Better Programming: Abstract Classes In PythonJul 31, 2023
Abstract classes are a feature in Python that let us define interfaces for the components used in your program. But what exactly is an interface?
An interface is like a blueprint that specifies what capabilities classes of a certain type need to have. For instance, imagine we have a function that takes in some geometric shape as input and prints out its area. Something like this:
The area of various geometric shapes is computed differently. Imagine we define these two classes:
These two shapes each implement the area() method differently. So if we used them with a function printing area, it would use the right area calculation for that shape. But say you go to add a new shape but forget to actually implement the area() method on it.
If you passed that new shape to the function, you’d get an error since area() isn’t defined for that shape.
While this is a made up example, these kinds of errors can happen a lot in real programs. So, how can we force all shapes to implement the necessary area() method? Enter Abstract Classes.
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What are abstract classes?
These are classes that cannot be instantiated. In other words, you can’t create objects of an abstract class. The goal of these classes is to define functionality that their subclasses must implement.
In Python, abstract classes are available in the abc module. Using these classes, we are going to re-implement the previous example. Let's begin by creating our first abstract class. What do circles, squares and triangles have in common? They are all shapes. Shape is the general, abstract category that all these types belong to.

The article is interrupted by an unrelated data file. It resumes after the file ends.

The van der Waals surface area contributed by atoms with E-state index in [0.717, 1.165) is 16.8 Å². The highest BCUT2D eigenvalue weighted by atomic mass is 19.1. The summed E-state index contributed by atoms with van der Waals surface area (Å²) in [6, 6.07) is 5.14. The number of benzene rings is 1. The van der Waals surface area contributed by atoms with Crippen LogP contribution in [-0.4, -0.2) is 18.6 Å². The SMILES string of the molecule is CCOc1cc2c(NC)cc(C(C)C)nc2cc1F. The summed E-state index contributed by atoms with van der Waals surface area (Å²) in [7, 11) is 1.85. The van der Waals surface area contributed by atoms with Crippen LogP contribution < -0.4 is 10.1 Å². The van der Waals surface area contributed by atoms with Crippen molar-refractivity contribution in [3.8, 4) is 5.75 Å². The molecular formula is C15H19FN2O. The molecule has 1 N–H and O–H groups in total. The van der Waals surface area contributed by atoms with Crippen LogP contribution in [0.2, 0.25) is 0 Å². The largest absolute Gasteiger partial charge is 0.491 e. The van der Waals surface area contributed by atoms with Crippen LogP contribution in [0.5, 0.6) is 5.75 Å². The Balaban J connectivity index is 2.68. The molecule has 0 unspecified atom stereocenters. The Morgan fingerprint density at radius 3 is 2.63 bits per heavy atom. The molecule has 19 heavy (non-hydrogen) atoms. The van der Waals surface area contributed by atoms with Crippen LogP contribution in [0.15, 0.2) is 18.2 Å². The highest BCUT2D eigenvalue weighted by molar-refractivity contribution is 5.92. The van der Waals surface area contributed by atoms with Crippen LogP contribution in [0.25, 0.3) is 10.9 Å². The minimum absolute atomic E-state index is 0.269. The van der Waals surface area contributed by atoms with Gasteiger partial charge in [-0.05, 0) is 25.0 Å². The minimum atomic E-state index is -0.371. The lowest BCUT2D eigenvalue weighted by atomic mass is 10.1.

For that reason, we are going to define a new class called Shape as an abstract class with the functionality and properties that every shape should have (in our example, the area):
In the previous snippet, we imported the ABC class and the abstractmethod annotation from the abc module (as in abstract base class). To make the Shape class abstract, all we have to do is make it extend the ABC class. Now, if we try to create an instance of this class, we will get an error:
Inside this class, we have the area method annotated as abstractmethod, and the body of the method is left empty. The purpose of this is to delegate the implementation of this method to the subclasses that extend the Shape class. Let's create two subclasses, Circle and Square:
As you can see, these classes implement the area method in different ways, but when called by our print_area() function, each of these classes will use their own implementation of the area method to calculate this value:
However, if we create a subclass of Shape that does not implement this method, we will get an error:
By using an abstract class to define the functionality that every Shape should have, and then creating derived classes from it to define different kinds of shapes, we have made our code safer, easier to read and harder to break.
Our colleagues now know what is expected by a new implementation of a shape, without having to guess.
Benefits of using abstract classes
Using abstract classes (when necessary) can improve our code on several fronts:
By defining an interface and forcing the subclasses to implement it, you avoid errors where expected methods may be missing.
The common interface allows you to swap implementations without causing problems, and that means you can select a different implementation depending on the context.
Relying on interfaces rather than actual implementations adds a layer of separation between different parts of our code.
Abstract classes provide a way of structuring your classes that is very easy to understand.
Avoid code repetition
Abstract classes allow common method implementations to be defined once in the superclass rather than duplicated across subclasses. This avoids repetition and improves maintainability.
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